# theislab/scvelo

Stochastic Single Cell RNA Velocity
Latest commit fa6ed0a Feb 20, 2019
Type Name Latest commit message Commit time
Failed to load latest commit information.
docs Jan 7, 2019
scvelo Feb 20, 2019
tests Sep 26, 2018
.gitignore
.readthedocs.yml Aug 20, 2018
.travis.yml Sep 3, 2018
LICENSE Aug 20, 2018
README.rst Feb 14, 2019
pyproject.toml Feb 7, 2019
pytest.ini Aug 21, 2018
setup.py
version.py Jan 30, 2019

## scVelo – stochastic single cell RNA velocity

scVelo is a scalable toolkit for estimating and analyzing stochastic RNA velocities in single cells.

### The concept of RNA velocity

RNA velocity enables you to infer directionality in your data by superimposing splicing information.

Every cell simultaneously contains newly transcribed (unspliced) pre-mRNA and mature (spliced) mRNA, the former detectable by the presence of introns. La Manno et al., (2018) have shown that the timescale of cellular development is comparable to the kinetics of mRNA lifecycle. Thus, estimating how much mRNA is produced from pre-mRNA, compared to how much of it degrades, enables us to predict its change in the near future. A balance of mRNA production to degradation indicates homeostasis while imbalance indicates a dynamic behaviour, i.e. induction or repression in gene expression. A systematic quantification of the relationship yields RNA velocity, the time derivative of mRNA abundance which tells us how gene expression evolves over time. Aggregating over all genes, we obtain a velocity vector which can be projected into a lower-dimensional embedding to show the movement of the individual cells.

## Main features of scVelo

While the potentiality of RNA velocity sounds very promising, several limitations restrict the ability to make truthful predictions. Two of the main challenges, to bear in mind when interpreting results, are the following:

First, key for velocity estimation is to find the steady-state rates where production and degradation are balanced. In the deterministic model that is simply obtained with a linear regression fit on the extreme quantiles (that is where the steady states are most likely located). Thus, a steady-state population is assumed which may be realistic only for genes expressed in populations of terminally differentiated cells.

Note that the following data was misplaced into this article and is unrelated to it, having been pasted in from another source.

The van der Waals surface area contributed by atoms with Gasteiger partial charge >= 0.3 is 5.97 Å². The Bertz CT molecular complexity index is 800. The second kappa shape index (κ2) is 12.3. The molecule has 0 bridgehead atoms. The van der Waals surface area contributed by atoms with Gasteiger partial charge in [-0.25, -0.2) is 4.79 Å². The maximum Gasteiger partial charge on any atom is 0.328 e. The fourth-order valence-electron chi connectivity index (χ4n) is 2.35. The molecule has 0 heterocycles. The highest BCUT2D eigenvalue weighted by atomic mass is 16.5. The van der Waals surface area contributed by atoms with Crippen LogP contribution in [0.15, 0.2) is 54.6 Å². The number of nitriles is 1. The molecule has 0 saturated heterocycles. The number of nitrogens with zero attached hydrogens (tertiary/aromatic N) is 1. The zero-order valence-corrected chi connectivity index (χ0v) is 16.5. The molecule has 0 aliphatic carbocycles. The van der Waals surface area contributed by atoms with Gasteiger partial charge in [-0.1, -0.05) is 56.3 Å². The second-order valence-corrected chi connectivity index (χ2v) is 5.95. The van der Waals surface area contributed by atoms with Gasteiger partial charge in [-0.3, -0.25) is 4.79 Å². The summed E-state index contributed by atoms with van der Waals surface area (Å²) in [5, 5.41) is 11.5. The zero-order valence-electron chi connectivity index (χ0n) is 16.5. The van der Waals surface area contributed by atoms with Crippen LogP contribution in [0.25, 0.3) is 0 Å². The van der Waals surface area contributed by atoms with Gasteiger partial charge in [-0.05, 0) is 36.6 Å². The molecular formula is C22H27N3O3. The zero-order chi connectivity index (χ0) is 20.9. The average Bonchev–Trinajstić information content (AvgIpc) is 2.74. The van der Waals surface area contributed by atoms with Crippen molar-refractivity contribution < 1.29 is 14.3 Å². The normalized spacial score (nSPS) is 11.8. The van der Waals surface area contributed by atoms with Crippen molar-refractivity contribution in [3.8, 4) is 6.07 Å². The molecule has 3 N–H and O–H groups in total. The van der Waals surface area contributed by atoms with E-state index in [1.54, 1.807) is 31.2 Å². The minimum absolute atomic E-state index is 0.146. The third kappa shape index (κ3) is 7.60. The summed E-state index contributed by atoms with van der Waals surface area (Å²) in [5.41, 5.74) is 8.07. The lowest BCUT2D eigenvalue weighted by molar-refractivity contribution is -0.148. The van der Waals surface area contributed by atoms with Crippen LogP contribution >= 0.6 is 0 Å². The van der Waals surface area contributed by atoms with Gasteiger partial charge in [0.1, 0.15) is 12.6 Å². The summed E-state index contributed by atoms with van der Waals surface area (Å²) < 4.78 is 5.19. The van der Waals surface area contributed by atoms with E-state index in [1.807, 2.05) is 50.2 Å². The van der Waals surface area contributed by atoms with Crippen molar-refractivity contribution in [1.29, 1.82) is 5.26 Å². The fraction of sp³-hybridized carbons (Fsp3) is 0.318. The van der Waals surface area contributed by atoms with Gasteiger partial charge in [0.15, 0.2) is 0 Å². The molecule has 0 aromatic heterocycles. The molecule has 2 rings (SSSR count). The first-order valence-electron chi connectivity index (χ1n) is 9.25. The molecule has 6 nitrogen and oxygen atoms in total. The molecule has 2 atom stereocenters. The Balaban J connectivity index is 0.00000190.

Second, while velocities can be directly projected into PCA space, that is usually not applicable to non-linear local dimension reduction such as tSNE or UMAP. For these embeddings, probabilities for potential cell transitions are computed, where a high probability corresponds to a high correlation with the velocity vector. The projection is then obtained as expected mean direction given these transition probabilities. Hence, whether the vector field in the embedding truthfully retains the velocities of the high-dimensional space depends on sampling, i.e. whether a cell that reflects the predicted future state well enough is present in the data.

scVelo addresses these challenges as follows:

1) In order to obtain steady-state rates, scVelo uses a stochastic formulation by modeling transcription, splicing and degradation as probabilistic events. It incorporates intrinsic expression variability to better capture the steady states. We will release soon (alongside publishing on biorxiv) a very powerful extension of our model that will not be subject to the steady-state assumption anymore.